US hasn’t offered plea deal: Edward Snowden

US hasn’t offered plea deal: Edward Snowden


Whistleblower says he’s offered to do time in prison within a deal to come back to US ‘we’re still waiting to allow them to call us back’

Snowden, after leaking thousands of top secret files, who’s needed, said he’d offered to do time in prison within a deal. “We’re still waiting to allow them to call us back,” Snowden said.

His remarks come only months after Eric Holder, who was US attorney general until April, said Snowden’s disclosures had “spurred an essential discussion”.

But senior figures in the security services in both UK and the US are unforgiving, desiring him to become a hindrance to others and also to serve an extended term both.

Former head of the NSA Michael Hayden, inquired by Panorama what would occur to Snowden, said: “If you are asking me my view, he is likely to expire in Moscow.

Snowden, in his first interview together with the BBC since he revealed the records two years back, said: “I have offered to visit penitentiary together with the government many times. What Snowden will not do is I will not function as a hindrance to individuals attempting to do the right thing in tough circumstances.”

Snowden would be attempted under the Espionage Act, which will mean no jury and he’d be studying least at 30 years as well as a life sentence, if he was to go back to the United States with no deal.

But Snowden has some influence. Some of his critics admit an essential debate world-wide has been started by him about privacy and surveillance.

Additional influence is the embarrassment variable to the United States from Snowden’s reception of prestigious awards and his general popularity, especially among the young: since beginning on Twitter a week past, he’s brought 1.36 million followers.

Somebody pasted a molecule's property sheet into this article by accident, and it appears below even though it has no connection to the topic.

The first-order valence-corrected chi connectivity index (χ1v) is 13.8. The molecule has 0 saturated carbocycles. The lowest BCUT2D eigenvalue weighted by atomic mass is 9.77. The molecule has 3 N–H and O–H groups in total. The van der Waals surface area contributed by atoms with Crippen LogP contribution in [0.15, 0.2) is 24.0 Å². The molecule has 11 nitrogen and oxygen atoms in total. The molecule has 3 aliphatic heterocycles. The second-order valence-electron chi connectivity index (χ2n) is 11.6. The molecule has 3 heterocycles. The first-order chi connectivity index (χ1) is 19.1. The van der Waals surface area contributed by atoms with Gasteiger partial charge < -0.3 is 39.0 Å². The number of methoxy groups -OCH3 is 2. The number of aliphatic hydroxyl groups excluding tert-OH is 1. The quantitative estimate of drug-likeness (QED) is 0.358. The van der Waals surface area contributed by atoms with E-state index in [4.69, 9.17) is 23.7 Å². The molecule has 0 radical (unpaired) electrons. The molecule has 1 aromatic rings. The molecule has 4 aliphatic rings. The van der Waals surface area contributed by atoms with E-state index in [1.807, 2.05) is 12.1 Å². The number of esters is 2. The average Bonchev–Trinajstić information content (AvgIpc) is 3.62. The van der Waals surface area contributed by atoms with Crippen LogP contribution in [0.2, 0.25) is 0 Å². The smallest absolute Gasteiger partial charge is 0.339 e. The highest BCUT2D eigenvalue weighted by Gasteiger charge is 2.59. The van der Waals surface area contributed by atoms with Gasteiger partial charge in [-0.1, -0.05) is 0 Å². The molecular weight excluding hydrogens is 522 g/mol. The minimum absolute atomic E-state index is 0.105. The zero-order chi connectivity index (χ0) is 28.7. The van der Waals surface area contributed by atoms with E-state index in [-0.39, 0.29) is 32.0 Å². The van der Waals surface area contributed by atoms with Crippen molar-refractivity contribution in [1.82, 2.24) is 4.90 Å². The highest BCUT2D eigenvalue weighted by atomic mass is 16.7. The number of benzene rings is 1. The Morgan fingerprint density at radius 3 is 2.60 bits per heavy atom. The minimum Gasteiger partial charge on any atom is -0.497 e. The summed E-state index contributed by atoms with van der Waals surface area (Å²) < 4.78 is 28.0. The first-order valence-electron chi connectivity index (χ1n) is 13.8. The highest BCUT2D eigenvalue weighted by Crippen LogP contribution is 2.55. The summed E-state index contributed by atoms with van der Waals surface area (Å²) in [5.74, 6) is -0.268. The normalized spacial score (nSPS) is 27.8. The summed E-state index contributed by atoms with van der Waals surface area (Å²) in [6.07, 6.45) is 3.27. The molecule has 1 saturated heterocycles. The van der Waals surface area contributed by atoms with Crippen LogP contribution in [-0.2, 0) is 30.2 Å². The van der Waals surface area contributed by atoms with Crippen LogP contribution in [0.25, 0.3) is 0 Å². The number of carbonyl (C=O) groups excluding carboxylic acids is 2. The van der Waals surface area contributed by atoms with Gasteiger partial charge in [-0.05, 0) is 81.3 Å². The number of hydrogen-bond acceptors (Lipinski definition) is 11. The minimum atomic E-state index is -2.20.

Snowden flew after leaving his job with an NSA facility. The following month Snowden revealed then, and tens of thousands of classified NSA files travelled to Russia, where he was later granted asylum.

Among the effects of the Snowden disclosures continues to be an increasing unwillingness on the section of societal media and internet service providers in handing over data to collaborate completely with police and security agencies.

Mark Rowley, the head of counterterrorism police operations in Britain, said in a speech in London that a few of societal media and the internet companies were not mature.

Rowley said: “Some only undermine us by embracing a policy that when they provide data to us they’ll inform the matter they’ve done that.”

Milner said: “Facebook doesn’t track terrorist content … However, what we do do is rely on reports from the 1.5 billion people using Facebook to let us know when they see things on Facebook that shouldn’t be there, including terrorist activity.”

Milner added: “There is no algorithm that finds terrorist content.”